The connection between drug addiction and depression is a close one, and it’s often difficult to tell where one stops and the other begins. Depression is a very common factor in drug addiction, so common, in fact, that a large percentage of those who are addicted to drugs and alcohol also exhibit symptoms of depression, whether in its mild form or to the extreme as bipolar disorder or manic depression.
A common response to a stressful situation is to smoke a joint or head out on the town for a night of drinking. It’s not uncommon, but for those who suffer from chronic depression, any day-even every day-can create a reason to drink if you’re looking for it and, of course, regular drinking soon turns into dependence and, eventually, alcoholism.
In the same way, what may begin with a couple of hits of marijuana or a few drinks can soon grow to include other drugs: cocaine to maintain the drinking longer or heroin to increase the euphoria and sense of separation from the haunting depression. In treatment and medical circles, it’s called “self-medicating.” Rather than seeking treatment through anti-depressants and therapy, it’s easier emotionally and physically to reach for a drink, a pipe or a needle.
Even those who are brave enough to seek medical treatment for their depression find that the emotional subjects broached during therapy spark the urge to use. Others who begin medical treatment with anti-depressants feel that the medication is acting quickly enough and augment it with drugs and alcohol.
The Unending Cycle
The question of whether drug addiction spawns depression or depression increases the likelihood of drug use and subsequent addiction is one that is hotly debated. One thing is for certain: depression is only made worse but substance abuse. The immediate feeling of euphoria or relaxation is replaced as soon as the drugs and alcohol wears off with an even deeper depression combined with fatigue and, in some cases, guilt and anxiety. Continued use leads to addiction and fundamental changes in the brain that make existing psychological conditions even worse and sometimes create new forms of psychosis depending upon the drug, dose and length of addiction. It’s a never ending cycle. The only way to break it is to undergo treatment for both disorders simultaneously in a program.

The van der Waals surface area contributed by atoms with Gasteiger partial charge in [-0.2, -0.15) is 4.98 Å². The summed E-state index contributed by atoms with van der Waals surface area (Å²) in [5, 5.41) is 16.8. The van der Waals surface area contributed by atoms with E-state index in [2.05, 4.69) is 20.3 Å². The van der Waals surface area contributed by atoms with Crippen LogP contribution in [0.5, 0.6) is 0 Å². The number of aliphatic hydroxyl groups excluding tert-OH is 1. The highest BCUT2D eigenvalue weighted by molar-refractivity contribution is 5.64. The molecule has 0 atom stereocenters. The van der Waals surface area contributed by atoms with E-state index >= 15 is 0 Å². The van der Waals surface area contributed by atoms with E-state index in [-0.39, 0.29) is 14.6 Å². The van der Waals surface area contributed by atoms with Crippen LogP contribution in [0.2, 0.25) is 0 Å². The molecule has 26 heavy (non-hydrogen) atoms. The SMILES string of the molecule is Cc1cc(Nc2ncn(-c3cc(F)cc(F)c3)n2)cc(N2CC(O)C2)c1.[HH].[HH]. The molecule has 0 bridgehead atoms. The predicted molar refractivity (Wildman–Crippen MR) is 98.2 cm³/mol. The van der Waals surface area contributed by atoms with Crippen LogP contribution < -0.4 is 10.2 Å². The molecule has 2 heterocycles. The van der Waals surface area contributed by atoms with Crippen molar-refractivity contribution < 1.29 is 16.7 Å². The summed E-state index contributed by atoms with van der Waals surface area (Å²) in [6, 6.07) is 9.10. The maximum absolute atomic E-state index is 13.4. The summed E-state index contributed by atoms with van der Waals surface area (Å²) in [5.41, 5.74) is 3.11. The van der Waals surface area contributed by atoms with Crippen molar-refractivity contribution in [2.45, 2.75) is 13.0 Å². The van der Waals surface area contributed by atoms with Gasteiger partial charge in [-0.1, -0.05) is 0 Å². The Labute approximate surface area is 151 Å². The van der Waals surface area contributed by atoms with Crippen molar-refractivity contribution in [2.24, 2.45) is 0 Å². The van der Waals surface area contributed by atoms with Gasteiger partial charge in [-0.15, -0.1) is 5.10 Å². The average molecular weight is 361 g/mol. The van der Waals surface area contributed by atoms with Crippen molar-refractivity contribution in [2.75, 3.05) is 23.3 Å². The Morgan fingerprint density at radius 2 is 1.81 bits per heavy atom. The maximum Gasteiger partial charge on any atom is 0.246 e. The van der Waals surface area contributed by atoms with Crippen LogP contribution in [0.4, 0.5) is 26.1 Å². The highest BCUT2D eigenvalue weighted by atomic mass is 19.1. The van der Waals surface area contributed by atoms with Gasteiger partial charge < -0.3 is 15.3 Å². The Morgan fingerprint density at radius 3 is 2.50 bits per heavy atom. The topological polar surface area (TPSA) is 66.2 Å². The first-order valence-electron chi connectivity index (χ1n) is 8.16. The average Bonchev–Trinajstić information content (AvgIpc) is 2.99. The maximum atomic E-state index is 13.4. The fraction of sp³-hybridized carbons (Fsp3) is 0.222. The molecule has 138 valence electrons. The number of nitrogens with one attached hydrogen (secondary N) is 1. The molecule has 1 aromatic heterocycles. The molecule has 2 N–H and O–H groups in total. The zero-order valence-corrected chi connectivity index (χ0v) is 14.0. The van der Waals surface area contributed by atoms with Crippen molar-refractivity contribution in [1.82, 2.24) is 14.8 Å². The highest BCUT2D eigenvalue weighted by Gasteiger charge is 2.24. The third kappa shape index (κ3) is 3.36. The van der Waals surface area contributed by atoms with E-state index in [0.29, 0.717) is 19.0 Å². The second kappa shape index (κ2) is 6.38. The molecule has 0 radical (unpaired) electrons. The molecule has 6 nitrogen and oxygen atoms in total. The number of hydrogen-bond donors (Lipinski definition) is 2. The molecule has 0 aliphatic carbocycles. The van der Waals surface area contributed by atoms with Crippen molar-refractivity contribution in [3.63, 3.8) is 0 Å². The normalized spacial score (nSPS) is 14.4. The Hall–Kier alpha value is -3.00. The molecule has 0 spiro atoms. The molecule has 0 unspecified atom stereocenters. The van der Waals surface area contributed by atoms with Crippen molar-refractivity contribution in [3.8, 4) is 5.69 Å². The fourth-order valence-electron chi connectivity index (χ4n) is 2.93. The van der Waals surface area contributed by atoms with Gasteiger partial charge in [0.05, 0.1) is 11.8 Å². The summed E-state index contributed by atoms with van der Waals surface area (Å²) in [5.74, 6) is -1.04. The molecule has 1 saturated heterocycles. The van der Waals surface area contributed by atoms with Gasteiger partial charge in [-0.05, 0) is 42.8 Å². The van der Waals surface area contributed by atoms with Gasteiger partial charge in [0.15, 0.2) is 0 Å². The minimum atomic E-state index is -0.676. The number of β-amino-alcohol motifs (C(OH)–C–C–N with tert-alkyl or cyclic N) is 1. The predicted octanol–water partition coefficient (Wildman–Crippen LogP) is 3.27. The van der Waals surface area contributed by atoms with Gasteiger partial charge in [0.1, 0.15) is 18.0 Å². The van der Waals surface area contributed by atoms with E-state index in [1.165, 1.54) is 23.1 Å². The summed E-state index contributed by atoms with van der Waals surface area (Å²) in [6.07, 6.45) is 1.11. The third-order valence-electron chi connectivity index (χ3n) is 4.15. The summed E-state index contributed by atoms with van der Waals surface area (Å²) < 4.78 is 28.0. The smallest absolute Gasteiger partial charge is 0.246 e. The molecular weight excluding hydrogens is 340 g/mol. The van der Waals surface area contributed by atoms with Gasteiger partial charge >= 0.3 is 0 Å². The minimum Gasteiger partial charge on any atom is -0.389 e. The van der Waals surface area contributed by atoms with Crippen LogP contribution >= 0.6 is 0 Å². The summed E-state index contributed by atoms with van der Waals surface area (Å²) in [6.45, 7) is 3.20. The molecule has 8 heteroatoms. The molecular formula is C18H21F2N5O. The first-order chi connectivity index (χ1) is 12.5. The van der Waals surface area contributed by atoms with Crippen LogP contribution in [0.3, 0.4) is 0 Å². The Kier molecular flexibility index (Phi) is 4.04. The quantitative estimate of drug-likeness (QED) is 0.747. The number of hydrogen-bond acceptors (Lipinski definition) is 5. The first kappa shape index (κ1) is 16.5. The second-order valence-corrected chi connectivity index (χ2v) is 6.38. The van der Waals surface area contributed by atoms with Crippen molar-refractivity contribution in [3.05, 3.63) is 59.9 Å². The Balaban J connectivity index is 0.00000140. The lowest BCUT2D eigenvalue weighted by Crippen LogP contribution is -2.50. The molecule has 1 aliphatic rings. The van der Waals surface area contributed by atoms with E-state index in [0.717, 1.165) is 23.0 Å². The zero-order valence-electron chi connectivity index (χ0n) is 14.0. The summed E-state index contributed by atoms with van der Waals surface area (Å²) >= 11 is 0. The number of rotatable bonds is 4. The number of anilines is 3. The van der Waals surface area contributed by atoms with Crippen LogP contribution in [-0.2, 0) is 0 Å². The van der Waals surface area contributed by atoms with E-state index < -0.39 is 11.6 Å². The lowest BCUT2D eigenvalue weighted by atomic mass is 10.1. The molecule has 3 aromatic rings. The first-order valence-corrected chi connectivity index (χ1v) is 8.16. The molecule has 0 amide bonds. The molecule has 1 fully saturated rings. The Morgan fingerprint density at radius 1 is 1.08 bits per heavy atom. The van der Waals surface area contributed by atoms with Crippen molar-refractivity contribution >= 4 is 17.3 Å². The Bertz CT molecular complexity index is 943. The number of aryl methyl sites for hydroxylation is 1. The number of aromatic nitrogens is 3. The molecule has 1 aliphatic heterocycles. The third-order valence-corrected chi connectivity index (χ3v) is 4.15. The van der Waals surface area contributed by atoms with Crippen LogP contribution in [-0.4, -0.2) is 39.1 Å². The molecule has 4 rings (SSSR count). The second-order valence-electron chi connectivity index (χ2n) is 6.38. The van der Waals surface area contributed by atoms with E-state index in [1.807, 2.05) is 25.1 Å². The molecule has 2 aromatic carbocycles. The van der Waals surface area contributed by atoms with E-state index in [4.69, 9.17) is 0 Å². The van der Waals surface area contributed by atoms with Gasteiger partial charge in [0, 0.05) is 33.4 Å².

If you are addicted to drugs and experience mild depression, bipolar disorder, manic depression or depressive symptoms that suggest the existence of one of these psychological problems, you should know that it is virtually impossible to treat one with also dealing with the other. Too often, addicts are told by professionals that they must seek treatment for their drug addiction before they get help with their depression. Unfortunately, the body doesn’t work that way. The disorders are not separate and neither should be their treatments. To treat drug addiction without also treating depression is like using duct tape to fix a leak. It may work for a little while but soon enough it will need to be dealt with again and this time, it will be much more serious.
Treatment at The Canyon
At The Oaks Treatment Center, we don’t believe it is possible to treat drug addiction without treating symptoms of depression at the same time. Through our treatment program, we provide a number of multi-faceted therapies chosen based on their abilities to speak to both disorders at the same time. One-on-one therapy sessions as well as support groups and healing life nutrition join these therapeutic options to create a comprehensive treatment program designed specifically for those who suffer from both depression and drug and alcohol addiction.
If you would like more information on the connection between drug addiction and depression or would like to find out more about the treatment available at The Oaks Treatment Center